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Crude Inventory Building As Antero Wrestles With Appalachian Trucking Constraints

A lack of licensed trucks and drivers in Appalachia has left more than 100,000 bbl of crude oil produced by Antero Resources Corp. in West Virginia’s Marcellus Shale to pile up as the volumes wait for transportation, and has forced the company to curtail 100 MMcfe/d of production.

The curtailments, Antero said late Wednesday in a second quarter earnings release, include 4,000 b/d of natural gas liquids (NGL) and 2,000 b/d of crude oil. Calling it a “common issue industry-wide,” the company said its “crude buyers have been challenged” to secure transportation for the inventory.

“With truck capacity expected to match oil production beginning in September, Antero anticipates that the production curtailment will be alleviated” in 4Q2018, management said.

One of the nation’s largest NGL producers, Antero produced more than 2.5 Bcfe/d in the second quarter, including 113,581 b/d of liquids. Overall, production was up 15% from the year-ago period and 6% from 1Q2018.

An increase in oil prices has spurred more liquids-directed drilling in Appalachia after years of dry gas focus. While it placed five Utica Shale wells online in the second quarter and plans to place another 15 wells to sales there in the coming months, Antero said it does not plan to operate any drilling rigs or completion crews in Ohio for the remainder of the year. Moreover, management said the company’s current five year plan does not include any drilling and completion in the state next year, as the focus shifts to liquids-rich locations in the Marcellus.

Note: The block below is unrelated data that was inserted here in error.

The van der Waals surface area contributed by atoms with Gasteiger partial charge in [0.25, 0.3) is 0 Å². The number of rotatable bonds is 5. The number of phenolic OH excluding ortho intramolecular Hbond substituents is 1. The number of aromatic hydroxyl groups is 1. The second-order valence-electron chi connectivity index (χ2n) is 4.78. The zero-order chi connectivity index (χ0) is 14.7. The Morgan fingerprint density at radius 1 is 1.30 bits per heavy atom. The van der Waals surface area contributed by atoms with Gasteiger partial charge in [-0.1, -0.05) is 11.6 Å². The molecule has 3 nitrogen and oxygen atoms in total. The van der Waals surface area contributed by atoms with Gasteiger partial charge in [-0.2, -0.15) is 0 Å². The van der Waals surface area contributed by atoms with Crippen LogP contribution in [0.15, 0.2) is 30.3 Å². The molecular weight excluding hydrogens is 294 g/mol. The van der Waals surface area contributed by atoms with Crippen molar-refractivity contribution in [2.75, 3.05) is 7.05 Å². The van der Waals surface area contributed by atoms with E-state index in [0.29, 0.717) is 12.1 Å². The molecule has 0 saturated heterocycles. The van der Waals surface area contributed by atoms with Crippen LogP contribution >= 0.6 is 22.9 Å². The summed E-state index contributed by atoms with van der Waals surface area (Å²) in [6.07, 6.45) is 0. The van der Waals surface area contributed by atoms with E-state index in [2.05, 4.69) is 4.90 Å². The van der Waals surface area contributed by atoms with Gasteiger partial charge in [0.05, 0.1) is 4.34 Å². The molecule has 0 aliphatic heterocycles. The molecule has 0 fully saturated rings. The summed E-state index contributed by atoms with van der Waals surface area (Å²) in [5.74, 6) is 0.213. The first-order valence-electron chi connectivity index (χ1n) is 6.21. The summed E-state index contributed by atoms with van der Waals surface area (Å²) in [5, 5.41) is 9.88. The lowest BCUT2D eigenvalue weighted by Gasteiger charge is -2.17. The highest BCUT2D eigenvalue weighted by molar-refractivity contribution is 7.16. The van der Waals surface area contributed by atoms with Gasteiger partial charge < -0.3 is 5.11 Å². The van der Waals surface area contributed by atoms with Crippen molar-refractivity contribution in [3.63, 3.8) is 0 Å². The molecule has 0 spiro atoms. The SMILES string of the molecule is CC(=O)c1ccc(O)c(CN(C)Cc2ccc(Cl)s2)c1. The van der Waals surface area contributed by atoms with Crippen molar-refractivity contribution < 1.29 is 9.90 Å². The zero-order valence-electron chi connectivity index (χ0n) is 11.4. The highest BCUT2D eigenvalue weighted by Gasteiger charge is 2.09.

“Capital is weighted toward the first half of the year, and production growth is weighted toward the back half of the year,” CFO Glen Warren said of the company’s 2018 program. Antero expects to place up to 75 wells to sales this quarter, well above the 51 it placed online during the first six months of the year.

Antero also said that the ongoing delay of in-service on Sunoco Pipeline LP’s Mariner East 2 pipeline has forced it to lower guidance on realized liquids prices as a percentage of the West Texas Intermediate benchmark from a range of 62.5-67.5% to a new range of 57.5-62.5%.

The company now expects the pipeline, which would move Appalachian ethane, propane and butane to the Marcus Hook Industrial Complex near Philadelphia, to be online sometime in 4Q2018. But the project has been hamstrung by regulatory snags and legal challenges. Construction on a portion of the system, which is nearly complete, has been suspended in Southeast Pennsylvania for weeks over safety concerns. Regulators on Thursday partially lifted the suspension, but some construction remains on hold.

As the focus continues to narrow on West Virginia, Antero also reported a record-setting 15,100-foot lateral. It is the longest ever drilled in the state’s Marcellus.

Second quarter realized prices increased too, going from $3.41/Mcfe in 2Q2017 to $3.77/Mcfe. That helped boost revenue to $989 million, compared to $790 million in the year-ago period.

Antero reported a net loss of $136 million (minus 43 cents/share), versus a net loss of $5 million (minus 2 cents) in 2Q2017. The results included a $16 million loss on settled marketing derivatives.

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